Speed ​​is maintained by immersion in gravity and respiration. In the martial arts, this aspect is related to the channeling of the physical force, since it is to use the gravitation to move and to execute a technique. By using the weight of your body in the most rational way to be effective, it is concentrated in every attacking movement.

*Meditative movement: is a “Western” term used in medical articles about qi-gong and other Eastern Movement methods.

**Displacement by immersion: is a term used by Kenji Tokitsu. He published many sociological articles on Eastern Martial Arts.

***Gravity and displacement: Akira Hino, a Budo researcher, quoted the term Musoku no hô in his writings and seminars to explain the concepts of Taiju no dendo and taiju no ido.

Redesign training program

If you are a real puritan practitioner this post is not really for you. It contains crosstraining ideas from other martial arts and movement methods. But if you are open to new ideas, please read further.

Cross-training refers to training in any martial art or activity that isn’t in your usual practice, with the goal of improving your performance.

An important question arises about crosstraining: At what level can we start crosstraining to have benefit in our principal martial art?

Kenji Tomiki
Around 1956, Kenji Tomiki wrote a book about Kodokan Judo and Ueshiba Aikido. At that time he was a 7th dan Judo and 8th dan Aikido. Grades in martial arts can give you an indication of the level of the person in question. Of course the person(s) who is given the grade can also give you some indication.
In case of Kenji Tomiki we know he was very skillful in both arts. Originally he started with Kodokan Judo and during his life Judo was always the principal martial art. He always explained Aikido in terms of Judo concepts.

Kodokan Judo randori doesn’t have atemi waza (striking methods) and doesn’t have alot of kansetsu waza (joint techniques). To overcome this lack of techniques, Kenji Tomiki went to Morihei Ueshiba to study Aiki-jutsu. Morihei Ueshiba was a wellknown martial art teacher and his background was very varied.

Hideo Ohba
Of course we cannot forget Hideo Ohba, Tomiki’s lifelong assistent, who studied several weapon systems besides his basic training into Judo and Aikido.The influence of his teacher can be seen in the Koryu no kata.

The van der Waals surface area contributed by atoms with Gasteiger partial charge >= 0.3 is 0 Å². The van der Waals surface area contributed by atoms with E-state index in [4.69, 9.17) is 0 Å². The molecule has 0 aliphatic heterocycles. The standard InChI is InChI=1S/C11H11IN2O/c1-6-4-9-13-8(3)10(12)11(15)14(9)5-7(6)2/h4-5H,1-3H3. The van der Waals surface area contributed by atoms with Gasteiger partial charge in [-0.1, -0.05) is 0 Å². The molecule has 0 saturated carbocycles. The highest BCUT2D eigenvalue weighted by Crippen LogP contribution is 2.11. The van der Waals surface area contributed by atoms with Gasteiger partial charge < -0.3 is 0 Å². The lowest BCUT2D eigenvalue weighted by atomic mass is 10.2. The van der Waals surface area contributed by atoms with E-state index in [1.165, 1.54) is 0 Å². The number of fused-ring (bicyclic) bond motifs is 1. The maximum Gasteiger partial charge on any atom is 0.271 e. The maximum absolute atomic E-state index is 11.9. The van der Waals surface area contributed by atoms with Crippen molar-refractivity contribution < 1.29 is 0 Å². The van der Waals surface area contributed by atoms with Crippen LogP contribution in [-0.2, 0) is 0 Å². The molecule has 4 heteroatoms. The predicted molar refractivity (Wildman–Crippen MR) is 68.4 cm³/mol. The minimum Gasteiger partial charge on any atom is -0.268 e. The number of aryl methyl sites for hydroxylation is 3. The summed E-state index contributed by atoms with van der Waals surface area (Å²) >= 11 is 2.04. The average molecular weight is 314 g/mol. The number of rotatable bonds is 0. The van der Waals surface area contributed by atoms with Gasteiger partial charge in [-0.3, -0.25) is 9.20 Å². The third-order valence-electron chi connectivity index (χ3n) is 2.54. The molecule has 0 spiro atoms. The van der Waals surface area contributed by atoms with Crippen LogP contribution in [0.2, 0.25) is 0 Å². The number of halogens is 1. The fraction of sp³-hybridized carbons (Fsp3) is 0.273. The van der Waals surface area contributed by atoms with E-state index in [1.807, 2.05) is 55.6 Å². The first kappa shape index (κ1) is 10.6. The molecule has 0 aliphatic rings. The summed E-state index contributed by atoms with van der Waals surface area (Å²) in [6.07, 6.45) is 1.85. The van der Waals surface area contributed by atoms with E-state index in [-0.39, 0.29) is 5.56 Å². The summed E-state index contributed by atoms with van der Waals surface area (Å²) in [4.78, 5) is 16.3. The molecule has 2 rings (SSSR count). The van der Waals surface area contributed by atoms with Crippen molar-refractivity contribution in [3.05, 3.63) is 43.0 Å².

Itsuo Haba
Itsuo Haba has some new ideas about aikido randori and formulated these ideas into “Sugamo Toshu Randori” method.
He created this method by stepping into the footsteps of Kenji Tomiki. As an experienced aikido practitioner he started to do crosstraining in Kendo and associated martial arts. He also did crosstraining in Judo.

More designers?
Of course there are more important persons in the Tomiki Aikido and some of them gave a special kind of flavour to Tomiki Aikido.
Tomiki’s successor Hideo Ohba mentioned earlier made many additions from his crosstraining history.
Tetsuro Nariyama made some additions due his crosstraining with Hirokazu Kobayashi, AikiKai Shihan and friend of Kenji Tomiki.
Other major instructors like Senta Yamada, Miyake, Satoh….. used or using Judo to explain the benefits of Aikido as a martial art.

Start you own design program

Using elements from another martial art into your main systemis not an easy task. I you don't have the basic skills of your principal method, introducing elements of other methods will fail. 
Using elements from other methods is only possible after sufficient training in the other method. Those methods can be a martial art or another system of physical or mental training.

Sugamo Toshu Randori

Although Tetsuro Nariyama made some additions to Tomiki Aikido which has an influence on Randori, it is Itsuo Haba who redesigned Aikido Randori completely in a new form of Toshu Randori.

Text by Itsu Haba

Sugamo Toshu Randori is an aikido training method which includes the principles of kendo and judo. Kendo principles show how to hit an opponent by avoiding the attack at a certain distance, whereas judo principles show how to throw an opponent by breaking his balance in a grappling situation. In the principle of kendo, techniques are performed by striking or thrusting at the opponent up to the moment of the contact from the starting position. In the principle of judo, however, they are performed after touching or grabbing the opponent. Sugamo Toshu Randori has elements of both kendo and judo and shows how we perform techniques in ‘rikaku’, or “at a distance” situation.
In kendo one strikes the other by the technique of a sword. On the other hand, in aikido, we take the initiative with dasshuwaza by the technique of tegatana or the hand blade. What is common in both kendo and aikido is that one tries to strike or touch the opponent without letting the opponent touch oneself.